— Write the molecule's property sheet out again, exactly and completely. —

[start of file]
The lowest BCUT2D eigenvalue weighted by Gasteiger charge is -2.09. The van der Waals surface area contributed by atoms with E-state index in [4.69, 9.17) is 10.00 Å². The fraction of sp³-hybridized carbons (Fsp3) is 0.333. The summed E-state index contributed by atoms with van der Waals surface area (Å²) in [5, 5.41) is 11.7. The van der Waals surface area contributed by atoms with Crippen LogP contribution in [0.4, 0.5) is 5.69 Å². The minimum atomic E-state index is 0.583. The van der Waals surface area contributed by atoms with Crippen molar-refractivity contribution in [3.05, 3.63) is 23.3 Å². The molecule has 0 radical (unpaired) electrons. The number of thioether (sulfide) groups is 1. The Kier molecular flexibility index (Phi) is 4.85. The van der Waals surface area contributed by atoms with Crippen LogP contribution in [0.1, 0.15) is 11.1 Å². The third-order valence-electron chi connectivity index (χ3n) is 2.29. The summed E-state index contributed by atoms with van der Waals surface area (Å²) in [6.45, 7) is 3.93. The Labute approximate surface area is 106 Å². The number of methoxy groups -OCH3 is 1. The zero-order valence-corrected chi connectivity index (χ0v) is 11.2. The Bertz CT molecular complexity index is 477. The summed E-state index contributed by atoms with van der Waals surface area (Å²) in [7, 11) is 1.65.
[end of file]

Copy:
The lowest BCUT2D eigenvalue weighted by Gasteiger charge is -2.09. The van der Waals surface area contributed by atoms with E-state index in [4.69, 9.17) is 10.00 Å². The fraction of sp³-hybridized carbons (Fsp3) is 0.333. The summed E-state index contributed by atoms with van der Waals surface area (Å²) in [5, 5.41) is 11.7. The van der Waals surface area contributed by atoms with Crippen LogP contribution in [0.4, 0.5) is 5.69 Å². The minimum atomic E-state index is 0.583. The van der Waals surface area contributed by atoms with Crippen molar-refractivity contribution in [3.05, 3.63) is 23.3 Å². The molecule has 0 radical (unpaired) electrons. The number of thioether (sulfide) groups is 1. The Kier molecular flexibility index (Phi) is 4.85. The van der Waals surface area contributed by atoms with Crippen LogP contribution in [0.1, 0.15) is 11.1 Å². The third-order valence-electron chi connectivity index (χ3n) is 2.29. The summed E-state index contributed by atoms with van der Waals surface area (Å²) in [6.45, 7) is 3.93. The Labute approximate surface area is 106 Å². The number of methoxy groups -OCH3 is 1. The zero-order valence-corrected chi connectivity index (χ0v) is 11.2. The Bertz CT molecular complexity index is 477. The summed E-state index contributed by atoms with van der Waals surface area (Å²) in [7, 11) is 1.65.